American Girl’s new ‘80s historical character Courtney Moore™ doesn’t only play games in the arcade—she wants to create them. Frustrated that there aren’t more girl characters in the games she loves, Courtney sets her sights on creating her own video game—where the hero is a girl who knows how to handle any situation. It’s a game-changing moment for Courtney, and it’s why American Girl partnered with Girls Who Code, one of the fastest growing and leading nonprofits that’s determined to show girls there are no spaces in this world where they don’t belong.
We talked with Reshma Saujani, CEO of Girls Who Code, on how Courtney’s story helps reinforce their message of female empowerment and why it’s important for girls to be changemakers in technology and beyond.
What is Girls Who Code’s mission?
Girls Who Code is on a mission to close the gender gap in technology and change the image of what a computer programmer looks like and does.
Today, women earn less than 20% of computer science degrees in this country, and that number is even worse for Black and Latinx women. That means girls are being left behind when it comes to jobs and excluded from the innovation that will define the future of our world.
Since 2012, Girls Who Code has taught 300,000 girls to code. Over 50% of the girls we serve come from historically underrepresented groups (Black, Latinx, low-income). These girls are majoring in computer science and related fields at a rate 16x the national average.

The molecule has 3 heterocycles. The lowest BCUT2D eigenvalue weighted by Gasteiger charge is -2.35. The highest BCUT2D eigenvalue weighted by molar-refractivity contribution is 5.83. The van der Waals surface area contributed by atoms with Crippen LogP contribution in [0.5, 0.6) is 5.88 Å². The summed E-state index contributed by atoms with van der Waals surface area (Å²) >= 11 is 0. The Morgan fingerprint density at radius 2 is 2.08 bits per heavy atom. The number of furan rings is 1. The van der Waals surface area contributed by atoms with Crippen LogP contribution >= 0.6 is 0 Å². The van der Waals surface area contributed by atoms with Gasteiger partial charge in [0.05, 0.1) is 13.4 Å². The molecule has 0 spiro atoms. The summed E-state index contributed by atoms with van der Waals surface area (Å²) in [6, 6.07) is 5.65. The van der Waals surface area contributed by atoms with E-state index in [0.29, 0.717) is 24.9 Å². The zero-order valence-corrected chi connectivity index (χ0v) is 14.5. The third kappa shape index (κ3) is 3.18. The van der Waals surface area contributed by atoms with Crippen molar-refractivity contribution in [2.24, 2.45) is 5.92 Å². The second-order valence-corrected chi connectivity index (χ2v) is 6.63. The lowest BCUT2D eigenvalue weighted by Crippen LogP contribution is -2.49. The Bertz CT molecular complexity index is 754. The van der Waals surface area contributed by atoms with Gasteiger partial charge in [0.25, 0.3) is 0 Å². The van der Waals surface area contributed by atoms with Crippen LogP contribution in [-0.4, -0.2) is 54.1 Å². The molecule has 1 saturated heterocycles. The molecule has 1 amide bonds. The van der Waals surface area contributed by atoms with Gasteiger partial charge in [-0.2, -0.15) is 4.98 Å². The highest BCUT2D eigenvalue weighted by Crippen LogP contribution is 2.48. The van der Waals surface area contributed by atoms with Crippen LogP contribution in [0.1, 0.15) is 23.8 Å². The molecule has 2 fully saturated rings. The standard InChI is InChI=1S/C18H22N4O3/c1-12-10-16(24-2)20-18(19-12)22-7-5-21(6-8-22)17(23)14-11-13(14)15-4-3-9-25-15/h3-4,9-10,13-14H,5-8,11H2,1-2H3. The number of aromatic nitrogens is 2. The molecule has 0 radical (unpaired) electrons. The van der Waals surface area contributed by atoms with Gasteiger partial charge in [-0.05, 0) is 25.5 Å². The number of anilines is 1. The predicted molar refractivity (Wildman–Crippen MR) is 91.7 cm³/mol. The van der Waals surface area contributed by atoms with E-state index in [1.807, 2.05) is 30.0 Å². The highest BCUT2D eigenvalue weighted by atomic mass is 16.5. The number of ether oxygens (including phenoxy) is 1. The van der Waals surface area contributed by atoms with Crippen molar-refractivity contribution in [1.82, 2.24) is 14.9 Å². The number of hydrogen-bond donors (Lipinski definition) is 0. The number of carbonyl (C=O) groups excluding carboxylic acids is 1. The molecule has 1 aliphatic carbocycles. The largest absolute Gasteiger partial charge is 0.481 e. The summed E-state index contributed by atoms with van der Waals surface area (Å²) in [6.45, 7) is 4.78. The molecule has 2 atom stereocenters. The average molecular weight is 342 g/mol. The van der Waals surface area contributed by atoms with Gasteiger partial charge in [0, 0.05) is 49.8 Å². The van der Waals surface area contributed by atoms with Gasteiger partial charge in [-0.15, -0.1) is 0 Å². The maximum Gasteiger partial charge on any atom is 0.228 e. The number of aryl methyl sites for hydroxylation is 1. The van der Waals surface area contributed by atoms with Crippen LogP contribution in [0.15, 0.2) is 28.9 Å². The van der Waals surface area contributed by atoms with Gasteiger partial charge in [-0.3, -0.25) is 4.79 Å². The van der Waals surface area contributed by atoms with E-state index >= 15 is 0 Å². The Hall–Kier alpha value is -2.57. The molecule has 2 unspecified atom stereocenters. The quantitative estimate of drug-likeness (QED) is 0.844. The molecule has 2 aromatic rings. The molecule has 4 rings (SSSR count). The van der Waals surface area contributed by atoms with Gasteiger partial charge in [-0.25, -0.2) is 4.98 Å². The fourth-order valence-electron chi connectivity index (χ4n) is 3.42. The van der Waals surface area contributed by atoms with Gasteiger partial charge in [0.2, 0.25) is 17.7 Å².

Through our computer science programs and our powerful Sisterhood, we are on track to creating gender parity in entry-level tech jobs by 2027.
What are your favorite aspects of Courtney’s story?
How do they tie back to your mission?
What I love about Courtney is that she wants to create the technology that she loves. Girls are constantly online, using apps, playing games—it’s so important that they also see themselves on the other side of those products, actually building them. That’s what we do at Girls Who Code: we show girls the power of learning this skill set so that they can code the future they want to live in.
What makes Courtney’s story relevant for girls today?
Courtney’s story reminds me of a lot of young girls I meet. They see these amazing role models, like female politicians, or astronauts—but sometimes they feel powerless themselves. Courtney’s journey to realizing she is brave, too, and can achieve her own dreams, is a transformation I see in a lot of the girls we teach.
What programs do you offer for young girls?
Girls in 3rd-12th grades can participate in a Girls Who Code Club in their community, after school, on weekends, or during the summer. We also have a New York Times best-selling series of children’s books with hands-on activities. And while we are all staying safe at home, we are releasing Girls Who Code at Home activities that girls of all ages and skill levels can do on their own.
What do you hope girls take away from their experience with Girls Who Code?
The most important thing we teach is Sisterhood—the value of supporting one another and helping each other through challenges. Coding is a new challenge, and girls need to have that network to encourage them along the way. Second, we hope girls are inspired to use what they learn to change the world. There are so many problems to be solved, and the more girls who have this skill set, the better off we’ll be as a society.
What are some ways to get involved with Girls Who Code?
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